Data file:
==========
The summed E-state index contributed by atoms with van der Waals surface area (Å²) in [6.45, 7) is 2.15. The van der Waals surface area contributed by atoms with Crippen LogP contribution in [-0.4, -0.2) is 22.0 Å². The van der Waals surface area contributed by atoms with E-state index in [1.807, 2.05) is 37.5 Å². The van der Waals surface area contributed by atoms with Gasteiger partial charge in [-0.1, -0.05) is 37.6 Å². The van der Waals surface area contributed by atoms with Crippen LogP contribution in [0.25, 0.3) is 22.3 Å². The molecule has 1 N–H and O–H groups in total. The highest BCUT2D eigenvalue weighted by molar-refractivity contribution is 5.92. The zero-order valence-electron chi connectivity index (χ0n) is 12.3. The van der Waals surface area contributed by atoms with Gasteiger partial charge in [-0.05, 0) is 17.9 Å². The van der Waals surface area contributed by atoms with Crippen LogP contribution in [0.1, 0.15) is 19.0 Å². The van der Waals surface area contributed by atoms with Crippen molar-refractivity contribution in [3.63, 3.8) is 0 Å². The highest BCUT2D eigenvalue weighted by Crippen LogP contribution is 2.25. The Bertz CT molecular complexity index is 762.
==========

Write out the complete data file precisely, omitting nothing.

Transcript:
The summed E-state index contributed by atoms with van der Waals surface area (Å²) in [6.45, 7) is 2.15. The van der Waals surface area contributed by atoms with Crippen LogP contribution in [-0.4, -0.2) is 22.0 Å². The van der Waals surface area contributed by atoms with E-state index in [1.807, 2.05) is 37.5 Å². The van der Waals surface area contributed by atoms with Gasteiger partial charge in [-0.1, -0.05) is 37.6 Å². The van der Waals surface area contributed by atoms with Crippen LogP contribution in [0.25, 0.3) is 22.3 Å². The molecule has 1 N–H and O–H groups in total. The highest BCUT2D eigenvalue weighted by molar-refractivity contribution is 5.92. The zero-order valence-electron chi connectivity index (χ0n) is 12.3. The van der Waals surface area contributed by atoms with Gasteiger partial charge in [-0.05, 0) is 17.9 Å². The van der Waals surface area contributed by atoms with Crippen LogP contribution in [0.1, 0.15) is 19.0 Å². The van der Waals surface area contributed by atoms with Crippen molar-refractivity contribution in [3.63, 3.8) is 0 Å². The highest BCUT2D eigenvalue weighted by Crippen LogP contribution is 2.25. The Bertz CT molecular complexity index is 762.